And this, incidentally, says nutritional therapist Sveta Bhassin, “when it isn’t not. Caramel custard is as calorie dense as any other dessert thanks to the use of eggs, milk and sugar. Yes, today’s version of the caramel custard does have more processed sugar than the earlier ones, where the sugar was used to just create the caramel crown. However, where the custard scores is in its dual fat composition and the fact that it is steamed. This allows the nutritive value of the fat and calcium to remain in the custard which is easily digested too. It is thanks to the amount of fat in the custard that is interpreted by the tongue as taste and that aids in quick digestion. The other advantage of the fat here is the instant calmness that the dessert provides in terms of calming a craving metabolism, a reaction that we interpret as indulgence. Fat is the main source of energy for the brain and its presence ensures a zen like calmness as it helps rejuvenate and destress the brain. A response that we often correlate as happiness – and is stowed away as nostalgia in the brain.”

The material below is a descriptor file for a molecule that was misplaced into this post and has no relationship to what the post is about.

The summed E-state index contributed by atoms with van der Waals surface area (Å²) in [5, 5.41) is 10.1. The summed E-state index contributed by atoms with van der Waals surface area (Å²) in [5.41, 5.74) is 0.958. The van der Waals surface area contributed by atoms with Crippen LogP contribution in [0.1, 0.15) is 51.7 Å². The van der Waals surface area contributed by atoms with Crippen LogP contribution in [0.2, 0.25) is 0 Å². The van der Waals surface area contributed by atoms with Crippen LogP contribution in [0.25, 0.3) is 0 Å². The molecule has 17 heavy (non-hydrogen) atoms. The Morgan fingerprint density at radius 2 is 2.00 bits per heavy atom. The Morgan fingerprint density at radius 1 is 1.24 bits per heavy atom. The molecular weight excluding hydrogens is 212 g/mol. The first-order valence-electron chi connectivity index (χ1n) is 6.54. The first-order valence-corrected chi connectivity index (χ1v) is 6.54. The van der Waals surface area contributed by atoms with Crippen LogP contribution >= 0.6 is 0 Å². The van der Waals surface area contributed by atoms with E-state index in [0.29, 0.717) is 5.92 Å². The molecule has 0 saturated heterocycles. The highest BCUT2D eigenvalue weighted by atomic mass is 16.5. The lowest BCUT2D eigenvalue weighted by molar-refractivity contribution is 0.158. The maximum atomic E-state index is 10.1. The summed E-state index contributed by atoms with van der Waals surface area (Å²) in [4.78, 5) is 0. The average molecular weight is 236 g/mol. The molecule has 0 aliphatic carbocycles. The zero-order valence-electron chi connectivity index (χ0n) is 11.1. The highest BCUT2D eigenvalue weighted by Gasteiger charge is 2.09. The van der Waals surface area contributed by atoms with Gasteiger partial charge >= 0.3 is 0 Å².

This, she adds, “is the reason we often reach out for caramel custard because of the sheer engagement it gives to our senses, minus the guilt that is often associated with too rich por heavy sweets and desserts.”

While that explains why caramel custard has had such a long, fruitful run not just in India but across the world – the Japanese credit their custard desserts to the Portuguese who  introduced them to the art of custard making, especially caramel custard; and America to Spain that got them a lighter version of the Mexican flan to work with and Europe to the French cooks who not only brought in milk into the traditional practice of custard making that used cream and eggs initially, but also added caramel – a Moorish cooks innovation where they lined their baking dish with caramelised sugar – to give the otherwise simple custard, its refined , sophisticated look and mouthfeel that we today identify as caramel custard.